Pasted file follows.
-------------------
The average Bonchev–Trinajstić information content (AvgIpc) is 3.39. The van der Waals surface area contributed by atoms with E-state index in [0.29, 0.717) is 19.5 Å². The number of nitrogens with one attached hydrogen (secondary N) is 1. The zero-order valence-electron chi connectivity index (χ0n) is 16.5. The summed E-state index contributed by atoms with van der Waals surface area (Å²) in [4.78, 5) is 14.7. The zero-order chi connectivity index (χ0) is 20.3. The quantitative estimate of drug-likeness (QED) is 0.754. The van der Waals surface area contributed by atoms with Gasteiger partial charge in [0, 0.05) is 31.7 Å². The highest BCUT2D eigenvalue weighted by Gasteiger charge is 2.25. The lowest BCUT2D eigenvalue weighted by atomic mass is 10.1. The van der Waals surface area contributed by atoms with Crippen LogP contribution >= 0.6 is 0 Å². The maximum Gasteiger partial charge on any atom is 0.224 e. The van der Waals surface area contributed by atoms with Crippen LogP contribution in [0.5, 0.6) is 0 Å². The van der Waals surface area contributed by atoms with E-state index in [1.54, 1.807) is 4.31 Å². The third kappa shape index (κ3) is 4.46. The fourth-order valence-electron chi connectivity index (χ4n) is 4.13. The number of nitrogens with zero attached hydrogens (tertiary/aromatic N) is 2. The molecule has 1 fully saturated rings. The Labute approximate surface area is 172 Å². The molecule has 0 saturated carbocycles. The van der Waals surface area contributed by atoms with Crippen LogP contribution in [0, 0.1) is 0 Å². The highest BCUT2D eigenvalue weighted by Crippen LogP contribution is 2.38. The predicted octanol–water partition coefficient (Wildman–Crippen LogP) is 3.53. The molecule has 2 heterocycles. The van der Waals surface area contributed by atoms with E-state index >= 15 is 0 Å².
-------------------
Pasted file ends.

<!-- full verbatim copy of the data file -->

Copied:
The average Bonchev–Trinajstić information content (AvgIpc) is 3.39. The van der Waals surface area contributed by atoms with E-state index in [0.29, 0.717) is 19.5 Å². The number of nitrogens with one attached hydrogen (secondary N) is 1. The zero-order valence-electron chi connectivity index (χ0n) is 16.5. The summed E-state index contributed by atoms with van der Waals surface area (Å²) in [4.78, 5) is 14.7. The zero-order chi connectivity index (χ0) is 20.3. The quantitative estimate of drug-likeness (QED) is 0.754. The van der Waals surface area contributed by atoms with Gasteiger partial charge in [0, 0.05) is 31.7 Å². The highest BCUT2D eigenvalue weighted by Gasteiger charge is 2.25. The lowest BCUT2D eigenvalue weighted by atomic mass is 10.1. The van der Waals surface area contributed by atoms with Crippen LogP contribution >= 0.6 is 0 Å². The maximum Gasteiger partial charge on any atom is 0.224 e. The van der Waals surface area contributed by atoms with Crippen LogP contribution in [0.5, 0.6) is 0 Å². The van der Waals surface area contributed by atoms with E-state index in [1.54, 1.807) is 4.31 Å². The third kappa shape index (κ3) is 4.46. The fourth-order valence-electron chi connectivity index (χ4n) is 4.13. The number of nitrogens with zero attached hydrogens (tertiary/aromatic N) is 2. The molecule has 1 fully saturated rings. The Labute approximate surface area is 172 Å². The molecule has 0 saturated carbocycles. The van der Waals surface area contributed by atoms with Crippen LogP contribution in [0, 0.1) is 0 Å². The highest BCUT2D eigenvalue weighted by Crippen LogP contribution is 2.38. The predicted octanol–water partition coefficient (Wildman–Crippen LogP) is 3.53. The molecule has 2 heterocycles. The van der Waals surface area contributed by atoms with E-state index >= 15 is 0 Å².